Analysis Of Texas Proposition 10: Police K-9 Amendment Does Not Bite

This is part of a series on the 10 propositions appearing on the November 2019 Texas Constitutional Amendment Election.

Allowing officers to keep law enforcement dogs
Proposition 10 (S.J.R. 32)
“The constitutional amendment to allow the transfer of a law enforcement animal to a qualified caretaker in certain circumstances.”

Recommendation: For.

Because animals in government service are considered property, law enforcement officers wishing to keep their longtime, retired K-9 companions currently must go through the standard procedures to gain rightful ownership of surplus items. As such, there are fees and significant paperwork to keep track of — as well as the possibility of a bureaucratic hurdle stopping a successful transfer. In a worst-case scenario, the dog could be placed in a public auction, leaving its human partner no choice but to out-bid any potential buyers.

The Texas Legislature (and, we would imagine, most every Texan) wants to change this situation. But it takes a constitutional amendment to allow the legislature that power. So Proposition 10 would “authorize the transfer of a law enforcement animal without charge to a caretaker. Legislation authorized by the amendment would allow the simple transfer of a law enforcement animal, avoiding constitutional and statutory requirements that currently can make the transfer more burdensome,” according to a legislative analysis (see link below).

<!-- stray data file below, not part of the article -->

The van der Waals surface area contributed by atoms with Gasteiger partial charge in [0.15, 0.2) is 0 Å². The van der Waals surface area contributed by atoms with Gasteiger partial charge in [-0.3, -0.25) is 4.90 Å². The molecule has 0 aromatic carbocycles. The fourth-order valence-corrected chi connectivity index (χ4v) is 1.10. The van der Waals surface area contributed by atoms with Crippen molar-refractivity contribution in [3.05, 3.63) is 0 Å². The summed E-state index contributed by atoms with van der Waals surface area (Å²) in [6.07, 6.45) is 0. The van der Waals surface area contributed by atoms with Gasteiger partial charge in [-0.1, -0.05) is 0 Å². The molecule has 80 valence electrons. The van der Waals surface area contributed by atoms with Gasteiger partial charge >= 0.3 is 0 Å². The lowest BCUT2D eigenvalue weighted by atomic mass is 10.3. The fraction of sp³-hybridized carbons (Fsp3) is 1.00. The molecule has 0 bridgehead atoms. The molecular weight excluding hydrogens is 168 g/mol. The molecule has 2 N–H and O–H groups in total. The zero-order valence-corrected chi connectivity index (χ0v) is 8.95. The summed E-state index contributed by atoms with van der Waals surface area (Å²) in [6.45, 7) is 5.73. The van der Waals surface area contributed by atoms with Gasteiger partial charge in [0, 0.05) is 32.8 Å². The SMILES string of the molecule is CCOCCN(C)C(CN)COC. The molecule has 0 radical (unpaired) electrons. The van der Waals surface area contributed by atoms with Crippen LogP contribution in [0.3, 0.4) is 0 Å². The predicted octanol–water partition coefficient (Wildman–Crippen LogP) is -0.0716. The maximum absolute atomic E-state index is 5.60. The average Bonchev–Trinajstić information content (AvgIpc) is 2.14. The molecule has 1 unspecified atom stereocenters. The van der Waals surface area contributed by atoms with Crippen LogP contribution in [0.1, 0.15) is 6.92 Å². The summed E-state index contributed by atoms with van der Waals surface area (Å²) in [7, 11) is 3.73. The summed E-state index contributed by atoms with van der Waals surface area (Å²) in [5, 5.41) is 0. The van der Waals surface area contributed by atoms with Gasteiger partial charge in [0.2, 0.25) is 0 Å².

Due to the complexities of caring for and training police K-9, it is difficult to “re-home” these dogs. Keeping them with their lifelong trainer and partner is in the best interest of the animal. Plus, it makes for good morale for the K-9 officer and within the department.

We cannot foresee any difficulty with this amendment, but if there arise any issues then the next Texas Legislature can tackle it in committee. One question we’ll save for 2021 is why this bill would not apply to other service animals — such as police horses. What about other government-owned animals used in non-law-enforcement capacities? And are there any government mules left?

Below is the analysis from the Texas Legislative Council containing all wags and no bark.

Comments by Supporters

• Law enforcement agencies would like to be able to transfer retired law enforcement animals into their handlers’ care free of charge, and the preference of law enforcement agencies in this matter should be honored.

• Law enforcement animals generally live with their handlers while in service. Making it easier for such an animal to retire to the home where it has lived its entire life is in the best interest of the animal.

Comments by Opponents

• No opposition to the proposed constitutional amendment was expressed during legislative consideration of the proposal.

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